HARLEY FIREBIRD FILES By Taylen Carver
Harley Firebird 5.5
Urban Fantasy Novelette Collection
The first five Harley Firebird urban fantasy novelettes.
Harley von Canmore is a firebird–a rare breed, even among the Old Races. She is also the Chief of Police of Falconer, a tiny town in the foothills of the Canadian Rockies. Falconer is different, just as Harley is. Everyone in the town is either one of the Old Races—orcs, fae, salamanders, and more—or they are human and waiting for their time to transform.
Follow Harley’s progress from reluctant Old One and newcomer to Falconer, who is stuck in the old way of keeping the peace, through to her emergence as a unique law-keeper, with a very human side to her firebird personality.
Harley Firebird Files is the first collection in the Harley Firebird urban fantasy series, and includes the first five novelettes. The Harley Firebird series is set in the same world as Taylen Carver’s Magorian & Jones series.
The Harley Firebird series:
1.0: The Dragon of Falconer
2.0: The Orc Who Cried
3.0: The Shepherd of Fire
4.0: The Mad Folk of Falconer
5.0: The Badge of Our Tribe
5.5: Harley Firebird Files
…and more to come.
Urban Fantasy Novelette
BARNES & NOBLE
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EXCERPT FROM HARLEY FIREBIRD FILES
COPYRIGHT © TAYLEN CARVER 2021
ALL RIGHTS RESERVED
Harley refused to take it personally that on the first day of her job as Falconer’s first police chief, someone died. Death calling unexpectedly, usually with gross unfairness, was part of life these days. Only, she was the chief of police. Dealing with a dead body was part of her job.
If this had been an ordinary Canadian town, one of her constables would process the paperwork, but Falconer wasn’t ordinary. Neither was she.
She had precisely two constables, both utterly new to police work. Neither had uniforms, but neither did she. They wore black jeans and black button through shirts, the best Mayor Akicita Frazier could do for now. Both men were currently covered in fifty-year-old dust, cobwebs and grime.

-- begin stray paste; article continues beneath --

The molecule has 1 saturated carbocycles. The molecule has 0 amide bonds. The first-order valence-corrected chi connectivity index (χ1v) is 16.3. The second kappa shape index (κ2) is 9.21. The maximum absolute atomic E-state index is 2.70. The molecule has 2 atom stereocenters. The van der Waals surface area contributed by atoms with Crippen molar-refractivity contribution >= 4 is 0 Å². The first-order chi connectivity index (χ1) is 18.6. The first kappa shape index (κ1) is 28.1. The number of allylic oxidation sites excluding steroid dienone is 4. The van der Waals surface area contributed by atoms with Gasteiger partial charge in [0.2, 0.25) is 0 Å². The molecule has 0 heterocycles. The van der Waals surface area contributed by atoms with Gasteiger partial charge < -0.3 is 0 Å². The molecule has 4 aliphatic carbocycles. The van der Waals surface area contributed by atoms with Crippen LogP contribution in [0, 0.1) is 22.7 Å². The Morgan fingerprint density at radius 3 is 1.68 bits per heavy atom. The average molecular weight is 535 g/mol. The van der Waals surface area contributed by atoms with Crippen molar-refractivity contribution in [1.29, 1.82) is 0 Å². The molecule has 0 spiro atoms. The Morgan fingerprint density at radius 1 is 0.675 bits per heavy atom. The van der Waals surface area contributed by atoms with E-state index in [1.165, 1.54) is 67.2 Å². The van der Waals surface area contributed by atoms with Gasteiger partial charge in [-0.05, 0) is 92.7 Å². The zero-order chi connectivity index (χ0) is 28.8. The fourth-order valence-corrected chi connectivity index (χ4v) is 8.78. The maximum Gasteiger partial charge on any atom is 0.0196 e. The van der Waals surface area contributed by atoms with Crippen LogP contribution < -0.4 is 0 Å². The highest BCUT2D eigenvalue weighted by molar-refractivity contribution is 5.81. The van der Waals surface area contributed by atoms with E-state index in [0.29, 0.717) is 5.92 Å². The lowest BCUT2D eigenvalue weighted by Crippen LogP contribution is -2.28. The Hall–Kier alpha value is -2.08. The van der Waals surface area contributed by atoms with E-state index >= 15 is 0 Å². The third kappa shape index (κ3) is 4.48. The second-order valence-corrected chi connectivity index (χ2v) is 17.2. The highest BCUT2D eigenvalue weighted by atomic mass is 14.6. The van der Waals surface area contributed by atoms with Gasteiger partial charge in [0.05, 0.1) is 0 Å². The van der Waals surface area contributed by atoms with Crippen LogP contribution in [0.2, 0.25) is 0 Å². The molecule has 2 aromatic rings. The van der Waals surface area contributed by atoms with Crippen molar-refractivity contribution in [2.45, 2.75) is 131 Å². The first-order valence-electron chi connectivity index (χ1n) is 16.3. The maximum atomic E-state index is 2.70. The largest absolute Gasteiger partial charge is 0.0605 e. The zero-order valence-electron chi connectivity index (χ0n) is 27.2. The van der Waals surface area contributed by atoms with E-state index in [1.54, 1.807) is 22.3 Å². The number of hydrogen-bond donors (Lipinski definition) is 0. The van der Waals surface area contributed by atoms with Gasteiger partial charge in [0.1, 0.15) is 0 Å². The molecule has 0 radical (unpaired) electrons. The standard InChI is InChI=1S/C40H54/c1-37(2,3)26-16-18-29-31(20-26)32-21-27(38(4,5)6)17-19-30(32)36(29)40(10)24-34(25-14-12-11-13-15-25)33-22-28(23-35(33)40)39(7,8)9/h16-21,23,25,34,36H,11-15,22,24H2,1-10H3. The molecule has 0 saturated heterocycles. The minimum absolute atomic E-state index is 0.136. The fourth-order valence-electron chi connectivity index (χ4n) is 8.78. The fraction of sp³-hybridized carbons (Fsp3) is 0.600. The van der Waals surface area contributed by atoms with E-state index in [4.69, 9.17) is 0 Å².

The shopfront Mayor Frazier had acquired for Harley’s police station had been abandoned after Falconer’s last coal mine closed in the 1970s. They had built for endurance back then and the two-story building was still sound, although the furnace clanked and refused to raise the temperature above fifteen centigrade, even though Harley had dialed the thermostat up to twenty-five.
The main floor was all one room, with stairs to the top floor on the right when one came in the door. Getting to the stairs was a challenge, because when the store owner had abandoned the town, he’d left all the fittings in place. The owner now used the building for storage. Harley could just glimpse the walls, which had once been white but were now patchy yellow. Between them was a fossicker’s delight. Old, empty glass counters, mystery boxes with yellow, brittle tape turning up on the edges. A dressmaker’s dummy with a missing leg, leaning drunkenly to one side. Drop cloths that once covered things were moth-eaten and moldy.
There was even a cash register behind the counter, one of the punch and pull-the-handle types which Harley had only ever seen in historical movies.
“Hey, help me here a second,” Bohdan Kask called out, wrestling with a stack of scratched laminated shelves leaning against a stool. He had his gaze fixed on something beyond the shelves, which Harley couldn’t see from her position by the counter.
Bohdan was five ten, in his late twenties, with dark blond hair and a gym-built, but still useful, physique. And dimples. He knew he was good looking, too. His eyes had glittered and his smile held a touch of cheek as he shook Harley’s hand this morning.
She’d been slightly chilly to shut him down. He’d got to work without a shred of resentment, while Harley took a moment to recover from the idea that a human had even sort-of hit on her. It had been a very long time since anyone had looked at her, and not at the wings visible over her shoulders. Or the graduating dots of horny skin following the line of her brows. But Bohdan had stared into her eyes, letting her know that he liked what he saw.
Mojag Bear, her other constable, stepped over boxes and crud to where Bohdan struggled with the shelves. He scooped up three of them with one long arm. He was six-two, but slender, his waist-length midnight black hair tied back with a thong. He was of Akicita Frazier’s Stoney tribe, but lived in the town now. Mojag was strong and smart and genuinely wanted to help Harley make the town safe. He hadn’t turned his nose up at the idea of cleaning out the store, either.
The two of them moved the shelves out of the way and Bohdan dusted off his hands. “Yeah, thought that was what it was.” He glanced at Harley. “Wood stove.”